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Author Notes: Browned butter is intoxicating, warm, nutty, sweet... but as delicious as it smells when you make it, I often find it disappears in baked goods: hidden behind other, stronger flavours. I wanted to make something that would let the flavour of browned butter shine through. The small amount of brown sugar and vanilla in the recipe heighten the caramel flavours in the browned butter, without overpowering it, while the chocolate provides a nice textural change to the very, very rich ice cream. —jensenbakes
Makes: 1.5 pints
cup unsalted butter
cup heavy cream
tablespoons brown sugar
cup white sugar
cup finely-chopped semi-sweet chocolate
- Put 1/4 cup of unsalted butter in a heavy-bottomed saucepan and set over medium heat. Watch carefully as it browns, swirling the pan continuously. It will melt, and start to look like it is separating. Next, it will begin to foam up. Continue watching closely and swirling the pan regularly until the milk solids begin to turn brown and smell nutty and caramel-y. When the butter is sufficiently browned, and has made your entire house smell like a dream, pour it into a bowl and set aside to cool. Make sure you get all the scrumpy browny bits off the bottom of the pan: they are the best part.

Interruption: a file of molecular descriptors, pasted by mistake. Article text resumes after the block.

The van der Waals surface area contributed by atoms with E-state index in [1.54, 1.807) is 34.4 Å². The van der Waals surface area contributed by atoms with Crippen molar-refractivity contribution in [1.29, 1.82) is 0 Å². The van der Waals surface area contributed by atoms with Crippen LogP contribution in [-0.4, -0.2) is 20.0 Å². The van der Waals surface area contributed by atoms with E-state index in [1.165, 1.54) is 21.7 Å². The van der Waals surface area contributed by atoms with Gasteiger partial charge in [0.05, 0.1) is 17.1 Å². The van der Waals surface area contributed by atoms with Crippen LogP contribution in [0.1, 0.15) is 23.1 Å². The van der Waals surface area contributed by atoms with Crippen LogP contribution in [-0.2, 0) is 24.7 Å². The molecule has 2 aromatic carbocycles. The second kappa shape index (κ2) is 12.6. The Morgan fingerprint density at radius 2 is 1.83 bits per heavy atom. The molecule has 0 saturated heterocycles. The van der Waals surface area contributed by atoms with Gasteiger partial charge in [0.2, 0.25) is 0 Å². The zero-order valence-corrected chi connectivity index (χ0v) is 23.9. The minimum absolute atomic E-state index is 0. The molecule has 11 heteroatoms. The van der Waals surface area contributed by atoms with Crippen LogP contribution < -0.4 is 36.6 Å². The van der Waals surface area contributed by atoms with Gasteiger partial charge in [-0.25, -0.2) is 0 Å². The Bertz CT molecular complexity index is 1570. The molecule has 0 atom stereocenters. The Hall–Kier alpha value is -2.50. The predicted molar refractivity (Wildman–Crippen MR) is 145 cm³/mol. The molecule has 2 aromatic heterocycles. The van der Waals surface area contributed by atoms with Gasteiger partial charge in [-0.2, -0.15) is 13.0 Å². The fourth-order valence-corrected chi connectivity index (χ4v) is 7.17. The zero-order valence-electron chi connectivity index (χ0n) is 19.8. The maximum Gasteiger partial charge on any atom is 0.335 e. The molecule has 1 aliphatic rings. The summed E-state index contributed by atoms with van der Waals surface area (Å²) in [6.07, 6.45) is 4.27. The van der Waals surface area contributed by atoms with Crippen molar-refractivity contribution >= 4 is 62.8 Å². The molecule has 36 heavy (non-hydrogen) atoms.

- Make an ice-water bath in a large bowl. In a medium bowl that will fit comfortably inside the large one, mix half-and-half, white sugar, and eggs. Set aside.
- In a saucepan over medium heat, mix heavy cream and brown sugar. When mixture is hot and just starting to bubble at the edges, remove from heat, and slowly pour into half-and-half mixture while whisking constantly. Return mixture to the saucepan, and rinse and dry the now-empty medium-sized bowl. Place a fine sieve inside it, and set it aside.
- Place the saucepan back over medium heat and cook, stirring constantly, until the custard reaches 170ºF. If you do not have a thermometer, heat until the mixture is thickened, and coats the back of your spoon or spatula rather than simply running off.
- Pour the thickened custard through the sieve and into the bowl. Set the bowl in the ice water bath, and whisk in the vanilla, and 4 tbsp of the browned butter. As I said before, make sure you get plenty of the scrumpy brown bits. (Depending on the water content of the original 1/4 cup of butter, you may have some browned butter left over. This is a horrible affliction you may have to deal with by using it to fry eggs, dipping bread in it, or adding it to cauliflower soup. I trust that you will be able to bear this burden in a multitude of delicious ways.)
- Leave the custard in the ice-water bath until entirely cool. If your kitchen is particularly warm, or you want to speed-up the process, you can transfer the entire ice-water bath contraption to your fridge.
- When the custard is completely cooled, churn in your ice cream maker according to its directions. About a minute before it is done churning, add the chopped chocolate. When done, scrape into a freezer-safe container and freeze for several hours.